Northeast Harbor, a Restoration on Mount Desert Island


Residential Design

The fact of the integrity of site, that the interventions are not easily detected is a testament to the skill of the landscape architects.

- 2017 Awards Jury


Lead Designer

  • Stephen Stimson, FASLA
  • Lauren Stimson, ASLA


  • Gwathmey Siegel and Associates

Soil Scientists

  • Pine and Swallow Environmental

Civil Engineer

  • CES Environmental

Landscape Contractor

  • Atlantic Landscape Construction

Stone Masons

  • Harkins Masonry


  • Jason Watson


This five-acre site at the edge of Acadia National Park was once the summer home of Charles William Eliot, president of Harvard University and pioneer of the American landscape preservation movement in Maine. Prior to our involvement, the original estate had been demolished and large areas of the site were blasted for new construction. The project redefines the traditional understanding of landscape restoration, weaving site history with legible design form, structured as a journey down to the water. The design interventions are distinctly modern, but the materials palette and the plant communities remain familiar and indigenous. The result is an entirely restored, thriving, and hardy landscape created on a previously devastated site, created in honor of Eliot's primitive piece of coastal Maine.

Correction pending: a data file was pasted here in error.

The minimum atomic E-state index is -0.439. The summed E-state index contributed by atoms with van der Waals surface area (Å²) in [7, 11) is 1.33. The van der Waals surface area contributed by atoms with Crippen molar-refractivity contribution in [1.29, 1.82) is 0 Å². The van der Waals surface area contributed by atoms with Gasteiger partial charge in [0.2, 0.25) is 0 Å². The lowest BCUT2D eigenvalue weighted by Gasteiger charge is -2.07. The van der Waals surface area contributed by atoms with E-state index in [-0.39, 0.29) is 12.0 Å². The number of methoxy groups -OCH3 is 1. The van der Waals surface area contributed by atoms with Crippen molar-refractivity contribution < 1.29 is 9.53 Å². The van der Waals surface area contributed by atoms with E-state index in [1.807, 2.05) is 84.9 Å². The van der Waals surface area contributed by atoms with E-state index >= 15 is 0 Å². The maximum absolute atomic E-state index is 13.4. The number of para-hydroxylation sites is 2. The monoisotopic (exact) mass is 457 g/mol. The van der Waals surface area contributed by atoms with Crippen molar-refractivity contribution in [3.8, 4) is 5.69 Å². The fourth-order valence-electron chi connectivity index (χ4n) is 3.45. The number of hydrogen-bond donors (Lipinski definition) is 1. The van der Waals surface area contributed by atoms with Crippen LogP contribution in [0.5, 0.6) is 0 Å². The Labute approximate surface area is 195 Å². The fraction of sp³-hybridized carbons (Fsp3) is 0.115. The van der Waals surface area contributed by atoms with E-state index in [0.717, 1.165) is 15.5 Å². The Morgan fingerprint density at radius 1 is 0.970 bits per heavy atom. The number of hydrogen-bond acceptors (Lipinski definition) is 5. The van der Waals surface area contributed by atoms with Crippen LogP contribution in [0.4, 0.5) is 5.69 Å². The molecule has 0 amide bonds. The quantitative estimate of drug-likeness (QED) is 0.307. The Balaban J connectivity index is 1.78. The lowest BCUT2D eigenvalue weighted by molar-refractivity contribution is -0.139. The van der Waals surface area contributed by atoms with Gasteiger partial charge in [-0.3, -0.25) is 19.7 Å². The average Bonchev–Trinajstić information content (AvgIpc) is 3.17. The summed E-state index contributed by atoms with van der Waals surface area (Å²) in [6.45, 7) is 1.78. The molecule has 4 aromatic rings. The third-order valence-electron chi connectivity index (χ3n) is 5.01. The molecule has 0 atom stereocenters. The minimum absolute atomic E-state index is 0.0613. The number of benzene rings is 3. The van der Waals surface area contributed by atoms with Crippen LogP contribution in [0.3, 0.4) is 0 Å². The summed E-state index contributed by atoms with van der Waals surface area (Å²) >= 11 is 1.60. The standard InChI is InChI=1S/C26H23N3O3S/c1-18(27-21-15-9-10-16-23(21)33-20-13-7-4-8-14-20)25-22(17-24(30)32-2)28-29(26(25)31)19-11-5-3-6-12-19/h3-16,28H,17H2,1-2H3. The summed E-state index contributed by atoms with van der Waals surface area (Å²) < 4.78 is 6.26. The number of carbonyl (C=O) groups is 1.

Site Context

The five acre site lies on the southern coast of Mount Desert Island and is bound by Acadia National Park and the Eastern Way of the Atlantic. The property was once part of an original 120-acre estate, purchased in 1879 by Charles William Eliot, the president of Harvard and father of the young and influential landscape architect, Charles Eliot. During Eliot’s time, Mount Desert was becoming popular with affluent families relocating from urban areas to extravagant coastal retreats of Maine for the summer. The site’s cultural history with the Eliot legacy is directly linked to the Gilded Age settlement of Mount Desert, the origins of Acadia National Park, and the New England land preservation movement. By the mid 1900s however, the property had changed hands, the landscape had succeeded into a climax forest, and the estate had entered benign disrepair. Our Client acquired the property decades later with a vision for a new family retreat. We were brought onto the project during the construction of a new house, well after the site had been blasted for the building foundations.

Interpreting Site History and Ecology